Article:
A bike like an SV650 is good to learn on because it has more forgivable power delivery and brakes. Not so much the brakes, so if you do end up getting one, spend a lot of time practicing emergency braking in a empty parking lot.
The way the bike handles along with its power delivery make it the perfect bike for tracks and twisties no matter what your experience level.
When I had one, I chose to ride the SV over the 750 75% of the time for this reason. Its not something you will outgrow anytime soon. And if you DO decide ever to "upgrade" you'll probably end up keeping the SV as well. :punk
Once you know what you're doing, and that time will come sooner than later on the proper bike, you'll find that its more fun to ride a slow bike fast, than it is to be the typical squid and ride a fast bike slow. I hope that makes sense. :cheers
+1 on the MSF course. Best thing I could have done. Not going to it prob cost my buddy about $1k in fairings 1 day after buying his bike a SHIT LOAD of embaressment from dropping it in front of a crowd at a resturaunt with a full patio. :hammer
 

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Telefonica_HTown said:
+1 on the MSF course. Best thing I could have done. Not going to it prob cost my buddy about $1k in fairings 1 day after buying his bike a SHIT LOAD of embaressment from dropping it in front of a crowd at a resturaunt with a full patio. :hammer
ye that'll destroy your ego real quick, what did he do, how did he fuck up?
 

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Discussion Starter · #16 ·
Telefonica_HTown said:
+1 on the MSF course. Best thing I could have done. Not going to it prob cost my buddy about $1k in fairings 1 day after buying his bike a SHIT LOAD of embaressment from dropping it in front of a crowd at a resturaunt with a full patio. :hammer

damn..that sounds like something i would do hah...def want to take the MSF course, im having trouble finding places in CT that offer it. Every commuter college ive contacted about it either havent responded or are not offering it until the spring :sad
 

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I agree, go the kawa or suzuki 650 twins. They make their power down low, so its fun to play with, and dont encourage you to be *too* silly. It's easier to start getting the hang of things with twins compared to 4 cyl's. as they are a bit more tolerant of ham-fisted behaviour. That being said, act an idiot and they can still get you hurt badly.

Of thw two, i would say go the Kawasaki 650, if not for anything else but my last 3 bikes were kawasaki's and my current steed is a suzuki. The gearboxes in the kawasaki's always seem that little bit "smoother" and also the "positive neutral finder" (it uses a ballrace to lock you from going into second if going under 8km/h(5mph) is a big help in letting you find neutral without any hassle.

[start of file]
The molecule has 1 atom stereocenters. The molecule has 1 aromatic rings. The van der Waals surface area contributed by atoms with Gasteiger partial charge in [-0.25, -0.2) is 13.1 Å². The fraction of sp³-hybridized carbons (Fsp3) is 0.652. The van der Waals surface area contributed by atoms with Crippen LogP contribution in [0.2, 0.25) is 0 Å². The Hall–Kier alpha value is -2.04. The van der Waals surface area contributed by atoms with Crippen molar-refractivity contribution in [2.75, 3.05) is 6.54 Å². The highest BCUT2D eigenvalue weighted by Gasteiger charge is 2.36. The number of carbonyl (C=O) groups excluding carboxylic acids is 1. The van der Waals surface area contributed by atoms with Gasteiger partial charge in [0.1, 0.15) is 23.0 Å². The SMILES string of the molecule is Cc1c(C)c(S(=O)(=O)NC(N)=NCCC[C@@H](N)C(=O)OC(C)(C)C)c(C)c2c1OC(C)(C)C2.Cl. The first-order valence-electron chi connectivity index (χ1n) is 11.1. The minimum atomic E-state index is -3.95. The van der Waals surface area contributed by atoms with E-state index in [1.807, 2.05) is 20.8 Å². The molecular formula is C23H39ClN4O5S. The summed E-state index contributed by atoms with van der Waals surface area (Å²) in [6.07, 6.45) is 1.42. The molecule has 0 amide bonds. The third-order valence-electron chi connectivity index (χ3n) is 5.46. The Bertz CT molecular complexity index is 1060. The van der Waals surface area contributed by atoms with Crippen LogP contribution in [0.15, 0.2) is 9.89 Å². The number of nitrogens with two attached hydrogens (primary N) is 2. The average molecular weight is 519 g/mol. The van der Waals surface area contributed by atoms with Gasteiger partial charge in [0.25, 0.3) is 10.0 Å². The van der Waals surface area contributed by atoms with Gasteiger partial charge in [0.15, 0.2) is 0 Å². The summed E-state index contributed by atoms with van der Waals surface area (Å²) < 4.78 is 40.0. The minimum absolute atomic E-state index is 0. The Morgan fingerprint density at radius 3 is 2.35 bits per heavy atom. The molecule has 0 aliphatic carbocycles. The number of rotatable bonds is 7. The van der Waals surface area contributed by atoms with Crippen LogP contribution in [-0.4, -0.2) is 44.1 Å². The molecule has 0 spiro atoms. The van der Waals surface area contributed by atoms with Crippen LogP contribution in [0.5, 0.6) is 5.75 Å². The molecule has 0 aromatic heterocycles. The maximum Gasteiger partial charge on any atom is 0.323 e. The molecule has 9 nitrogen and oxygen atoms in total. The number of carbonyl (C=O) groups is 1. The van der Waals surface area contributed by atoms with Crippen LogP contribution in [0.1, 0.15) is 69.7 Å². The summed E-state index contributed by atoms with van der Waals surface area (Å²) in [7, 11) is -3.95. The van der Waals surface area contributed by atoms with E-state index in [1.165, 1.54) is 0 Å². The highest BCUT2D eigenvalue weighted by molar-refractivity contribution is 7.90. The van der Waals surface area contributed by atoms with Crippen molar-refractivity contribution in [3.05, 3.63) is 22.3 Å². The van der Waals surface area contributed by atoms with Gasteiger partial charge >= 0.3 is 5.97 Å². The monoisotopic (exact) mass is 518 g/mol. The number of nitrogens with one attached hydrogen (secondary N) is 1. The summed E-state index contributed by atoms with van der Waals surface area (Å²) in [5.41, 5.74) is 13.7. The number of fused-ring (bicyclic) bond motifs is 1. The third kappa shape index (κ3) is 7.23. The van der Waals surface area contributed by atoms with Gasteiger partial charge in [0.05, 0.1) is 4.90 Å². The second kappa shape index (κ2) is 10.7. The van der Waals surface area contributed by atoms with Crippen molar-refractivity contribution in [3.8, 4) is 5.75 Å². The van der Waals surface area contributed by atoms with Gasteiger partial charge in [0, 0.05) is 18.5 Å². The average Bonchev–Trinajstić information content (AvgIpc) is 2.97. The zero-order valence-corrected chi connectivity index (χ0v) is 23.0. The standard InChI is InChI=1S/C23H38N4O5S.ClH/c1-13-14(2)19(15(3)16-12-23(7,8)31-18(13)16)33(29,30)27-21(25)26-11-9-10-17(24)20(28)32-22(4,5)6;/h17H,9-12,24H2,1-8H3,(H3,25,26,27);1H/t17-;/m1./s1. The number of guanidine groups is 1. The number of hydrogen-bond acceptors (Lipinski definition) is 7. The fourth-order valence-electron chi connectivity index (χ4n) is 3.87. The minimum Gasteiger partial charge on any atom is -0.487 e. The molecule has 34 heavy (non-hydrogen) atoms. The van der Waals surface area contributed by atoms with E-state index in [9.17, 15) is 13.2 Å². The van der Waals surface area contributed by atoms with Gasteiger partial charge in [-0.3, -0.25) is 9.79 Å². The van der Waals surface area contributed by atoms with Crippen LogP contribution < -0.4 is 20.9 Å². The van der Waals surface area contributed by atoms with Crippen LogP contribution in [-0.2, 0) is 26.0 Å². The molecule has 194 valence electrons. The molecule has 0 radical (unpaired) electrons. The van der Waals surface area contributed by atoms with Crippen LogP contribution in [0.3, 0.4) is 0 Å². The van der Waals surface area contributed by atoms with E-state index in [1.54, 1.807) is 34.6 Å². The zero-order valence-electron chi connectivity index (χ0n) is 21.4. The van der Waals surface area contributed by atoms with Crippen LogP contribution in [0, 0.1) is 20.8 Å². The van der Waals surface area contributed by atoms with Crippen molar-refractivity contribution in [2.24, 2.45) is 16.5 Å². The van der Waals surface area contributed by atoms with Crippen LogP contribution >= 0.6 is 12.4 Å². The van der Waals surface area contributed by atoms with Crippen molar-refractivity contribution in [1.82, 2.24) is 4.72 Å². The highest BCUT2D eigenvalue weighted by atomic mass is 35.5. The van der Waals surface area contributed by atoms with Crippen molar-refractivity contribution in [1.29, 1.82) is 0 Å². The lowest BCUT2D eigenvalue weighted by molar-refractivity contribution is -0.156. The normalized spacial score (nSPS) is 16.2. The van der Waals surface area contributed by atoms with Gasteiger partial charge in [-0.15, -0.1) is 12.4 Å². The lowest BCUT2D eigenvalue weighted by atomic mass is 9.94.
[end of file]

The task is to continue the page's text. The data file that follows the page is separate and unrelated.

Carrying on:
That being said, if i was choosing faired versus naked, faired does look better, but theres more plastic to break *IF* you have an off/stationary drop/your idiot neighbour reverses into your bike at the local shopping centre.

Good luck, and welcome to the fold :)
 

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Discussion Starter · #18 ·
Thanks Mike, im still not sure which i want now...i agree the more fairings you have the easier it is to get messed up...however i think if i did get the SV i would have to get the fairings, i just dont like that style without them. Do dealerships have the bottom fairings or is this a seperate piece from a tuner
 

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Jroz said:
Thanks Mike, im still not sure which i want now...i agree the more fairings you have the easier it is to get messed up...however i think if i did get the SV i would have to get the fairings, i just dont like that style without them. Do dealerships have the bottom fairings or is this a seperate piece from a tuner
The dealership can order the lower fairings right from Suzuki. Have them throw it in with the purchase of the bike. :thumbup

 

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Jroz said:
thanks for the input, yea i understand what your sayin, im sure once i get use to the bike i may wanna upgrade, but as a performance tuning enthusiast, maybe i'll make some upgrades on the actual bike. I understand what your sayin about goin faster on a slow bike....it makes more sense then getting a bike that is alot more advanced for me...and going fast on that.
First of all, welcome! Second, if you want to play with tuning, the SV is the best choice over the EX650. There are a TON of aftermarket racing performance mods for the SV - it is one of the club racing mainstay bikes. Plus, once you do decide to upgrdae, you can keep the SV for a superlative dedicated track machine. Third, get thee to the MSF course forthwith!!

Cheers!